The following list is a shortened version of at least one or two others I have released in the past, but it will give you a good picture of the color and the characters we had here in good, old East G., back in the day.

From Yesterday and The Cove: Friday, Jumbo, Tiny, Fats, Chub, Cracker, White Rat, Jesus, Little Jesus, Peanuts, Churchill Downs, Pumpkin, Pop Eye, Lindy, Pardo, Piccolo Pete, The Professor, Short Uncle, Happy, Tunk, Bebe, Mr. Peepers, TarTar, Jimmy Neck Tie, Baltimore Sport, Rip, Doody, Bubba, Lolly, Lollipop,Chink.

Pini, Dutch, Kit, Chipmunk, Bugeye, Pep, Suck, Buster, Beanie, Skip, Jigger, Windy, Spongey, Hump, Swamper, Joe Hump the Stump, Tish Tash, Edooch, Tippy, Horse, Waller, Puddy, Moose, Lala, Shrimp, Slim, The Admiral, Klukie, Officer 8, Stogie, Squeaky, Tubby, Sly, Angles. Jump Spark, Stinky, Drop-the-Gun, Red, Bricky, Brute, Plum, Chisel, Port, Stooge, Scabby, Zeed, Pidgy, Pork.

Cinnamon Nick, Chainsaw, Dynamite, Hacky, Scaky, Mokey, Eagle Beak, Ding, Spider, Chink, Willie Woodchuck, Diz, Fart, Webby, Web, Scup, Hi, Touchy, Deek Oakland Beach Pete, Vet, 49, Cheetah, Maggot, Junk, Kingfish, Icehouse Dottie, Fleetie, Tarzan, Goodie, Aggie, Bo Peep, Willie LumpLump, Ferret, Old Timer, Hickey, Chocolate, Sleepy, Zebby, Grumpy, Torchy, Nemo, Spit, Nuppit, Twinny, Barney Google (GooGoo), Pal, Ebby, Gabby, Comrade, Snuffy, Cap, Guy, renchy, Gomer, Butch, Misty, Mickey, Plack, Legs, Cowboy, Tuffy, Junior, Mac, Duke, Walloper, Tiger, Buffalo Hoof.

From school days and other associations: Kreegah, Chinook, Chingachgook, Nyay Hook, Lalloats, Roval, Dacon, Bats, Batman, Ray Gun, Red Dog, Wild Red, Hawkman, Picks, Thumbs, Thumbuckyone, Benny, Elfego Baca, Strunge, Nero, Frapootie, Dipper, Scat, Onions, Wink, Young Gun, Bunky, Big Ducky, Greenie, Jug Head, Jacque, Bird, Mouse, Buzzy, Chopper, Hubby, Bake, Colnel, Little Dab’ll, Ace, Big Ace Button , Chicken Breast, Mick, Oh Man! Tizzy, Fuzzy, Stash.

Fun-A-Head, Magic Wand, Cinnamon Roll, Junie, Stash, Animal, Mad Dog, Koona Bell,  Jelly Belly, Lefty, Cricket, Parakeet, Mo, Bull, Farmer, Thumby, Nyook, Peck, Swede, Nuke, Carce, Kenna, Pop, Corker, Tunka, Brizzi, Jasper, Jay, Scoop, Stormy, Teddy Bear, Bear, Buffalo, Rooster, Dare, Greek, Bale-A-Hay, Gyppy, Hip Boots, Yack Yack, Butch, Buddy, Jumper, Pinky, Gunner, Lil Dab, Goose, Two Ton, Watty, Lord, Letta Len, Skidsy, Snooky, Sport, Wax It.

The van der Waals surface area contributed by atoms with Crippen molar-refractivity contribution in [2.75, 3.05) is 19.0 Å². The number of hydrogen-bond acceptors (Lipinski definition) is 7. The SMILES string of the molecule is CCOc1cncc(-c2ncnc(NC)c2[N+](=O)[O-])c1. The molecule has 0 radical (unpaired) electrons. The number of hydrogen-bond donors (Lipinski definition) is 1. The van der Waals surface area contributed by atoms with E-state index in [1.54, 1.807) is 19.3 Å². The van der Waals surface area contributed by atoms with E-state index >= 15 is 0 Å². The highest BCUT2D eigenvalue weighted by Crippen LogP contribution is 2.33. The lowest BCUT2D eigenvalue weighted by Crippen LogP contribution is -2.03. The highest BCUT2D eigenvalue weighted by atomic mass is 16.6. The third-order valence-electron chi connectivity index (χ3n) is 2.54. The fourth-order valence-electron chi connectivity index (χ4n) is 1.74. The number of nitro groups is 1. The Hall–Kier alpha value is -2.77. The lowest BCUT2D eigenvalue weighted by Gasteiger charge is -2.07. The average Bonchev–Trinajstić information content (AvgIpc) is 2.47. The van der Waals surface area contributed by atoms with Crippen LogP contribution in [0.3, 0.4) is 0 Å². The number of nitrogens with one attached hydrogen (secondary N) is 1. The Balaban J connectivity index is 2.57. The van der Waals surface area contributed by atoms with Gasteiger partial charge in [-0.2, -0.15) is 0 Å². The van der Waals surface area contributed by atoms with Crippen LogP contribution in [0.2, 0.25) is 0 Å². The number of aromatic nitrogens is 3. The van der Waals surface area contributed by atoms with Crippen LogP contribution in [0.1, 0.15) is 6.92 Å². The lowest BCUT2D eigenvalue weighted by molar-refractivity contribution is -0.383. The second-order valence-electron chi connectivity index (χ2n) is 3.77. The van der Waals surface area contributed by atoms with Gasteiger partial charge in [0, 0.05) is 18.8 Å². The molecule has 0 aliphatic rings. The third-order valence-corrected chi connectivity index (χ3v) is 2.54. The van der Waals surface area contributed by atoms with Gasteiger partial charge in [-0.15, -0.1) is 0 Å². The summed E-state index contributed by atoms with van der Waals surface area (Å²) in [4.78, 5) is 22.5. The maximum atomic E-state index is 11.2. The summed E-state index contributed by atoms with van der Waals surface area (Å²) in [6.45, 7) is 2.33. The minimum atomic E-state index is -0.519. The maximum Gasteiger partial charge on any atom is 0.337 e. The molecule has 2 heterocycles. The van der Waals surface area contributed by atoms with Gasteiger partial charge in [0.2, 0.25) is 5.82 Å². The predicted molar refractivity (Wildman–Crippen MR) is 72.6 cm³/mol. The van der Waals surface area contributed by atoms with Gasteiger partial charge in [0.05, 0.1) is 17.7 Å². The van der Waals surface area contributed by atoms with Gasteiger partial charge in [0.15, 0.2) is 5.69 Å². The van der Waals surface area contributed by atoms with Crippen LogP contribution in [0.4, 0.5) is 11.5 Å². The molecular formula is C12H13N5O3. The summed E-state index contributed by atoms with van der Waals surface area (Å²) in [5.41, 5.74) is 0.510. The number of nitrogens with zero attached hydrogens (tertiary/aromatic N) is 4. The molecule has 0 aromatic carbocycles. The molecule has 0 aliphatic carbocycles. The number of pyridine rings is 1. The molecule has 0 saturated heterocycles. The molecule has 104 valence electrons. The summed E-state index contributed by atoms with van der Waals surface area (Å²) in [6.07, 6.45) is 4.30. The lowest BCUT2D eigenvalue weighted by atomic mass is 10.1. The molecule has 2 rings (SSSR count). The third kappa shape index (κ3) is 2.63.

Our teachers: Roofus, Archie, Iron, B-Button That Shirt! Zit, Chips, Halitosis, Kerosene, Sleepy, Cha Choom, Miss Prim, Prunilla, Bucky Beaver, Mawde, Ncaa, Garlic, Twinkle Toes, Fluff, Midget, Lump Jaw, Black & Decker, Millie, Big Norm, Muscles, Fast Looie, Sweet Willie, Redge the Ledge, Stump, Jumper Sarfe, DooDoo, Meatball, Domina, Human Jock, Killer, Coke Bottle Eyes, Glass Butt, Officer Krumpke, The Warden.

On a personal note from the home front: “E”, The Warden ( Queen ) of Misery Manor, ookie, BJ, Beege, Beej, Rooch, Tarooch, Petunia, Matilda, Maroo, Calves, Woodstock, Tigger, Chambers and The Boss.

On a more personal note: Cousin Brookside, Brookside, Brook, Brooky, Brooker, Brooks, Hawk, Red Hawk, Hawkman, Snapper, Mustang, Mustache, Strash, Stang, Stanger, Stinger, Pistachio, Eagle Claw, Juice, BruBru, BroBru, BruBro, The Brooker, Cuzzone, CuzzBru,BruCuzz, Cetan Cinye’, Gekek Niijikiwe (Native American meaning Brother of the Hawk ), Bruce Almighty (from the movie), and lately the sweetest – “GraMpa M.”

Recent entry to my circle – JDW25, Stinger, Wheels, Wheeler Dealer, Jay, JayDee, Giovanni Fragilia Delicato, Stiner Stang, JDDW, Double D.

So there you have it for now. This piece will be followed by two more. One more expansive in the nicknames and the last one giving some of the real names of the characters mentioned here above.

Bruce Mastracchio grew up in East Greenwich and had the pleasure of growing up among these colorful characters and even knowing more than a few of them. They made life interesting.

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Matthew Short
Matthew Short
June 27, 2021 9:13 am
December 7, 2021 8:40 am
Reply to  Matthew Short


Wasn’t the boat your grandmother or grandfather came over from Italy on named the Prince Tar-Tar?




Above: Bebe bull raking. Courtesy of the family Frederick D. MacDonald passed away last week at...